[MUD-Dev] Preference for host OS

Vincent Archer archer at frmug.org
Mon Sep 10 13:14:43 New Zealand Standard Time 2001


According to Brian Hook:

> The factors that seem to be the crux of an OS choice are probably
> price, robustness, security, performance, and ease of
> installation/administration/development.  I've done some Linux
> installs and, overall, they seem to be okay (RH and Mandrake).

Price is a stopper, which excludes some OSes, but it's not a
deciding factor.

The main and overriding factor for selecting an OS is: familiarity.
Pondering about robustness, performance is probably good for a
manager, but the real criteria is: how well do the programmers
and/or administrators of the system know it.

Unix is typically more secure (chiefly because it's easy to prune or
replace unwanted components) than Windows, but if when (as a
security consultant) I was faced people who worked in a Windows
environment, I often told them to stick to Windows because it's
better to be able to do something on a system you know than to rely
on a black box you don't.

The trick, then, is to diagnose false expertise. Many people tell
you they know Linux when all they know is how to click on the
Mandrake config GUI. The same persons will tell you they are
"Windows admins" when all they know is setting dynamic IP address
and removing a task from the automatic startup list. I'm slightly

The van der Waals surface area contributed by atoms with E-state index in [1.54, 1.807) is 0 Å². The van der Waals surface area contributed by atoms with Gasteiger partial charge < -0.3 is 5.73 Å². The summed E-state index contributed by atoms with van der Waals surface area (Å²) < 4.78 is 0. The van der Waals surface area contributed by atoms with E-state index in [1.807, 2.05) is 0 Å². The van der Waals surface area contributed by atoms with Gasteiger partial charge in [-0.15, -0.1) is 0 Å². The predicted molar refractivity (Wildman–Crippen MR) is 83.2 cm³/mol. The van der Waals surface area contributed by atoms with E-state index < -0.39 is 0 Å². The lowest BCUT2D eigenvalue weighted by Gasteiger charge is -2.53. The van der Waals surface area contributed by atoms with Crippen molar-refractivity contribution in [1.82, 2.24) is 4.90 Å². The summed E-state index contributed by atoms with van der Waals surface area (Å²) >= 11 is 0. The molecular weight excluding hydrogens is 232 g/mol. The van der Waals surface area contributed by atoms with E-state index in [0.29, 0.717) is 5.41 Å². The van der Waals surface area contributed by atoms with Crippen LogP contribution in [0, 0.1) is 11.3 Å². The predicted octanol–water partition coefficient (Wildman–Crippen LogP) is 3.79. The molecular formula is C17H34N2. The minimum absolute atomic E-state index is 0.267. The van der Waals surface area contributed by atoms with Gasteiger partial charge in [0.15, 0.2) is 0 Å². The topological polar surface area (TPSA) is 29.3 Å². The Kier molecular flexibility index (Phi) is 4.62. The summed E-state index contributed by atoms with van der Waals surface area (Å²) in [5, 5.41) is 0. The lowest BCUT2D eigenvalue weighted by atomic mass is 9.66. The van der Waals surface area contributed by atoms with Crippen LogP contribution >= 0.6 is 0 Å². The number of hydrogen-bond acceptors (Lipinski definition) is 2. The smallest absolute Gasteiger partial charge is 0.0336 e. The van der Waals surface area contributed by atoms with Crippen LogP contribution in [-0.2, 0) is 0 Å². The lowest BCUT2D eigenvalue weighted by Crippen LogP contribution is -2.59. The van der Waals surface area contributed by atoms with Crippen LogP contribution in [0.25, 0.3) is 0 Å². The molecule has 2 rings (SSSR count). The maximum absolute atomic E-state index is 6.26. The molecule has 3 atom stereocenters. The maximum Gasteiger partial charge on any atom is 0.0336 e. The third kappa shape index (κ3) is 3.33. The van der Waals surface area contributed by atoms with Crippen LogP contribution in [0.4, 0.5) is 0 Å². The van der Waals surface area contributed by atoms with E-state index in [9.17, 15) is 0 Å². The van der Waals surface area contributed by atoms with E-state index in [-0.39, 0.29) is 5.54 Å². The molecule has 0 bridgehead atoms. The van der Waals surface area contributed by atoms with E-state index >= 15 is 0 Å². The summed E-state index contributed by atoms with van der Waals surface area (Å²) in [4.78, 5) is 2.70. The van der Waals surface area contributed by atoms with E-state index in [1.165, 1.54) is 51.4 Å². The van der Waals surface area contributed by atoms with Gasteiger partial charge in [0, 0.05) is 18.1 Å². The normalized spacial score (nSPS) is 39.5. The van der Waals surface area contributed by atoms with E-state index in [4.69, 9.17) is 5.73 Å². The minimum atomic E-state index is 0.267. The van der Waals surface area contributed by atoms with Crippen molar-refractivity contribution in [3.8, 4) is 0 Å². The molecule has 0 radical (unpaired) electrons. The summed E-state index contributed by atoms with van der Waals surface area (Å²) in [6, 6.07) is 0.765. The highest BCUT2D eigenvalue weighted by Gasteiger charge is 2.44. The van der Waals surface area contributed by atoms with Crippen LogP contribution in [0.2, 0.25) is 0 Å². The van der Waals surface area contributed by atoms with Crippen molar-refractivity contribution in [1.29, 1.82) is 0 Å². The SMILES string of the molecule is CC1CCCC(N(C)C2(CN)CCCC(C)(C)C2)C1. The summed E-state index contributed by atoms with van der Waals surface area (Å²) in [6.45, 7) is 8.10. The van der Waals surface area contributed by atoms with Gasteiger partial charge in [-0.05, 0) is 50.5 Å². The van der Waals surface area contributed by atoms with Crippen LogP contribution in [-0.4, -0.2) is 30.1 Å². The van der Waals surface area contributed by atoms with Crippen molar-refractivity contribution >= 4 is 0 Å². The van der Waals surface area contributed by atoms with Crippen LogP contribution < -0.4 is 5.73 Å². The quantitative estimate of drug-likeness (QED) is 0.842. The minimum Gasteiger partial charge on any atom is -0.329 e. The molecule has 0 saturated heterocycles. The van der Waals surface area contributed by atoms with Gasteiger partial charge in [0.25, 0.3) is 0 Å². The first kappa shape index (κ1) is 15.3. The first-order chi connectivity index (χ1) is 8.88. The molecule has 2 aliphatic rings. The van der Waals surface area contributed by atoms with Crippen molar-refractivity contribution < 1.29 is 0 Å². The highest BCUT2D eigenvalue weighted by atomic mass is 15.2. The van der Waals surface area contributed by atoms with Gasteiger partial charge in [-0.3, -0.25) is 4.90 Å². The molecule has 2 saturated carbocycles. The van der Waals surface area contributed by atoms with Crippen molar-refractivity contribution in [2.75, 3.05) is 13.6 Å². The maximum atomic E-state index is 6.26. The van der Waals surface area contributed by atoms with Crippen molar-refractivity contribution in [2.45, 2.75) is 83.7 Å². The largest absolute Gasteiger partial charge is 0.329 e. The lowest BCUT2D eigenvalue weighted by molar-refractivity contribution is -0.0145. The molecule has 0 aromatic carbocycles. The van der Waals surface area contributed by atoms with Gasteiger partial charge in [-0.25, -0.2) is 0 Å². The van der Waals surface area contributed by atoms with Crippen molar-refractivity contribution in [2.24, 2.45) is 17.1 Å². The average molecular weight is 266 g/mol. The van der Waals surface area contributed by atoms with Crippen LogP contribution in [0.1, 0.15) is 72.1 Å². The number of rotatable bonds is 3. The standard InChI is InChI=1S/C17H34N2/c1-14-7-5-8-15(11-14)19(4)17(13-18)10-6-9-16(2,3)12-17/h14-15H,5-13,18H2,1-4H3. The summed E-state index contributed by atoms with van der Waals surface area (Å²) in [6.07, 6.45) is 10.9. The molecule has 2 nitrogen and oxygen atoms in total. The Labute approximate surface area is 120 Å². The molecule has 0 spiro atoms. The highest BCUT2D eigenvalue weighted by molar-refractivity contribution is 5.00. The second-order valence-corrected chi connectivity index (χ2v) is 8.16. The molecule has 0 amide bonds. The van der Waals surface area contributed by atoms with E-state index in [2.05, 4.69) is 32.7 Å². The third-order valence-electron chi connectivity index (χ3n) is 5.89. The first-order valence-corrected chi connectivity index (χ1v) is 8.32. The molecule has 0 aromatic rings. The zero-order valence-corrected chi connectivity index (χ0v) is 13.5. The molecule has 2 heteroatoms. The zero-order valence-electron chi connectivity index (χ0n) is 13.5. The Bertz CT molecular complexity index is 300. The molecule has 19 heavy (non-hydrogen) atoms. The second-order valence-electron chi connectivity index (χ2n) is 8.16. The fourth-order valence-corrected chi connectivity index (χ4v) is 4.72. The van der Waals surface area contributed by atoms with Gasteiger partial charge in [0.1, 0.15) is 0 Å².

exxagerating, but I saw similar situations all the time.

So, once you've got your mind set on Unix vs Windows (OS X is really
a disguised Unix), the question is automatically answered: you pick
either NT, or the Unix flavor you're familiar with.

Now, if you don't have a deep enough knowledge of any of the
considered OS for this to be a factor, what to choose? Personally, I
much prefer Unix. Windows offer better development environments, but
the advantage of Unix is its loose coupling between all the
components of the system which allows you to prune and tailor the
system to the exact task required and no more (which means less
security risks). And that's a good feature to have when you're
making a system that has to sit on the Internet (even with a
firewall) to serve people from all over the world.

Now, as for Unix, there's no strict and exact preference. The BSD
variants are probably more stable (OS X is a BSD variant), while the
Linux variants have probably a lower barrier of entry for the novice
to Unix.

By stable, I mean softwarewise. None of these crash particularly
more often than any other (well, I know one Solaris system that ran
for over 400 days before an electric maintenance forced the
datacenter to shut it down), but the Linux variants are prone to
quick and rapid software updates (Debian, in particular, falls down
to this syndrome, as it's developped by a large and loose
organisation of people, and dependencies between parts of Debian can
sometime cause you to upgrade half of your system because you just
wanted to add PHP4 to your web server).

Linux is also falling prey to its popularity; many script kiddies
these day have ready-made cracking tools for the most popular
variants (notably Redhat). It was great fun, once, to watch a hacker
try to become administrator on a FreeBSD machine by using every
single trick for...  a RedHat6 system. :)

--
	Vincent Archer			Email:	archer at frmug.org

All men are mortal.  Socrates was mortal.  Therefore, all men are Socrates.
							(Woody Allen)
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